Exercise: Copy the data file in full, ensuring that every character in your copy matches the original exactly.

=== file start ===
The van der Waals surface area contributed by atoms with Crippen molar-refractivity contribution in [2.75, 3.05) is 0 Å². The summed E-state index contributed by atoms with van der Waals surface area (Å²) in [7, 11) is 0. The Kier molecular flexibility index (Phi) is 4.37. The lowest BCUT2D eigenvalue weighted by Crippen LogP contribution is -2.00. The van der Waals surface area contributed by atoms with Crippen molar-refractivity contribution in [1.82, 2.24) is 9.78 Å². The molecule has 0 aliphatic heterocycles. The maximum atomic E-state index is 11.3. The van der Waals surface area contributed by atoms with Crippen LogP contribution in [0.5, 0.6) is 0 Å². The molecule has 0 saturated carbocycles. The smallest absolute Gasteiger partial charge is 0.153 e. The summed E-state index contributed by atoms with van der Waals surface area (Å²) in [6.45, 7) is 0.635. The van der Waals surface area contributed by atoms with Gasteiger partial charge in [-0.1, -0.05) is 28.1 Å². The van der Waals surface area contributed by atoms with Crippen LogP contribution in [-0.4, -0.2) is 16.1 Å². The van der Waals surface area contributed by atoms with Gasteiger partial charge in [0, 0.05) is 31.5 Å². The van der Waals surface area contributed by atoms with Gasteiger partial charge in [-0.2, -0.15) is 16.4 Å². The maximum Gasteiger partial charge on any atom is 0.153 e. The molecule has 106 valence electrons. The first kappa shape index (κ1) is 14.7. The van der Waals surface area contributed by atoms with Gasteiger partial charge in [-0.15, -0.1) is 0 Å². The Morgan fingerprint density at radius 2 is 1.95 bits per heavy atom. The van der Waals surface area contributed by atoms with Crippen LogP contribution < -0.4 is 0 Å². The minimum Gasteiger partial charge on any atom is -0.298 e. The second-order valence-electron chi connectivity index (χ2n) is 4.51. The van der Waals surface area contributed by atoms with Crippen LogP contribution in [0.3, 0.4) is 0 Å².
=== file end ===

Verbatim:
The van der Waals surface area contributed by atoms with Crippen molar-refractivity contribution in [2.75, 3.05) is 0 Å². The summed E-state index contributed by atoms with van der Waals surface area (Å²) in [7, 11) is 0. The Kier molecular flexibility index (Phi) is 4.37. The lowest BCUT2D eigenvalue weighted by Crippen LogP contribution is -2.00. The van der Waals surface area contributed by atoms with Crippen molar-refractivity contribution in [1.82, 2.24) is 9.78 Å². The molecule has 0 aliphatic heterocycles. The maximum atomic E-state index is 11.3. The van der Waals surface area contributed by atoms with Crippen LogP contribution in [0.5, 0.6) is 0 Å². The molecule has 0 saturated carbocycles. The smallest absolute Gasteiger partial charge is 0.153 e. The summed E-state index contributed by atoms with van der Waals surface area (Å²) in [6.45, 7) is 0.635. The van der Waals surface area contributed by atoms with Gasteiger partial charge in [-0.1, -0.05) is 28.1 Å². The van der Waals surface area contributed by atoms with Crippen LogP contribution in [-0.4, -0.2) is 16.1 Å². The van der Waals surface area contributed by atoms with Gasteiger partial charge in [0, 0.05) is 31.5 Å². The van der Waals surface area contributed by atoms with Gasteiger partial charge in [-0.2, -0.15) is 16.4 Å². The maximum Gasteiger partial charge on any atom is 0.153 e. The molecule has 106 valence electrons. The first kappa shape index (κ1) is 14.7. The van der Waals surface area contributed by atoms with Gasteiger partial charge in [-0.15, -0.1) is 0 Å². The Morgan fingerprint density at radius 2 is 1.95 bits per heavy atom. The van der Waals surface area contributed by atoms with Crippen LogP contribution < -0.4 is 0 Å². The minimum Gasteiger partial charge on any atom is -0.298 e. The second-order valence-electron chi connectivity index (χ2n) is 4.51. The van der Waals surface area contributed by atoms with Crippen LogP contribution in [0.3, 0.4) is 0 Å².